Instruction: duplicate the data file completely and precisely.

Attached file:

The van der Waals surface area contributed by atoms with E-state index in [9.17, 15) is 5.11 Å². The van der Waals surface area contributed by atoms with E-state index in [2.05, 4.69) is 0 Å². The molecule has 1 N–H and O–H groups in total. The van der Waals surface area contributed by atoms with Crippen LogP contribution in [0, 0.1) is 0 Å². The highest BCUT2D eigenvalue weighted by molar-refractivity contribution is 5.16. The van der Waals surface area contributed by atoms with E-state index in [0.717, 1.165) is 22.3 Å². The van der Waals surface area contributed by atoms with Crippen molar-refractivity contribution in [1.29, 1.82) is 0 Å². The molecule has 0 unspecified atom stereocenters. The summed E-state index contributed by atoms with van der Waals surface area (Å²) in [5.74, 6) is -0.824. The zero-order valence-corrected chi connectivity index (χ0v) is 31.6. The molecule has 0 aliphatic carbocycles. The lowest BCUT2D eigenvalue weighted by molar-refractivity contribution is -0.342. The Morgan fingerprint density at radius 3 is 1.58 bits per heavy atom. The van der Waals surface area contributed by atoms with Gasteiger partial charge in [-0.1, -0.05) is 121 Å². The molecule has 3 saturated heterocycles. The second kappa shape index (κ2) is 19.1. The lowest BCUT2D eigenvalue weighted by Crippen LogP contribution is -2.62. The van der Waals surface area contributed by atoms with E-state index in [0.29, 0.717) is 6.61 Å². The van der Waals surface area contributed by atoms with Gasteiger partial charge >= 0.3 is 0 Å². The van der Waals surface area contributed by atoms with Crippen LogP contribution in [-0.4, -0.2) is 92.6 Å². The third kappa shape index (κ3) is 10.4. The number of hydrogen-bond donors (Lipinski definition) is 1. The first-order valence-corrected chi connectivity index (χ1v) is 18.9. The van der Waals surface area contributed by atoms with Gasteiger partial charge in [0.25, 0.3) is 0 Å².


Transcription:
The van der Waals surface area contributed by atoms with E-state index in [9.17, 15) is 5.11 Å². The van der Waals surface area contributed by atoms with E-state index in [2.05, 4.69) is 0 Å². The molecule has 1 N–H and O–H groups in total. The van der Waals surface area contributed by atoms with Crippen LogP contribution in [0, 0.1) is 0 Å². The highest BCUT2D eigenvalue weighted by molar-refractivity contribution is 5.16. The van der Waals surface area contributed by atoms with E-state index in [0.717, 1.165) is 22.3 Å². The van der Waals surface area contributed by atoms with Crippen molar-refractivity contribution in [1.29, 1.82) is 0 Å². The molecule has 0 unspecified atom stereocenters. The summed E-state index contributed by atoms with van der Waals surface area (Å²) in [5.74, 6) is -0.824. The zero-order valence-corrected chi connectivity index (χ0v) is 31.6. The molecule has 0 aliphatic carbocycles. The lowest BCUT2D eigenvalue weighted by molar-refractivity contribution is -0.342. The Morgan fingerprint density at radius 3 is 1.58 bits per heavy atom. The van der Waals surface area contributed by atoms with Gasteiger partial charge in [-0.1, -0.05) is 121 Å². The molecule has 3 saturated heterocycles. The second kappa shape index (κ2) is 19.1. The lowest BCUT2D eigenvalue weighted by Crippen LogP contribution is -2.62. The van der Waals surface area contributed by atoms with E-state index in [0.29, 0.717) is 6.61 Å². The van der Waals surface area contributed by atoms with Gasteiger partial charge >= 0.3 is 0 Å². The van der Waals surface area contributed by atoms with Crippen LogP contribution in [-0.4, -0.2) is 92.6 Å². The third kappa shape index (κ3) is 10.4. The number of hydrogen-bond donors (Lipinski definition) is 1. The first-order valence-corrected chi connectivity index (χ1v) is 18.9. The van der Waals surface area contributed by atoms with Gasteiger partial charge in [0.25, 0.3) is 0 Å².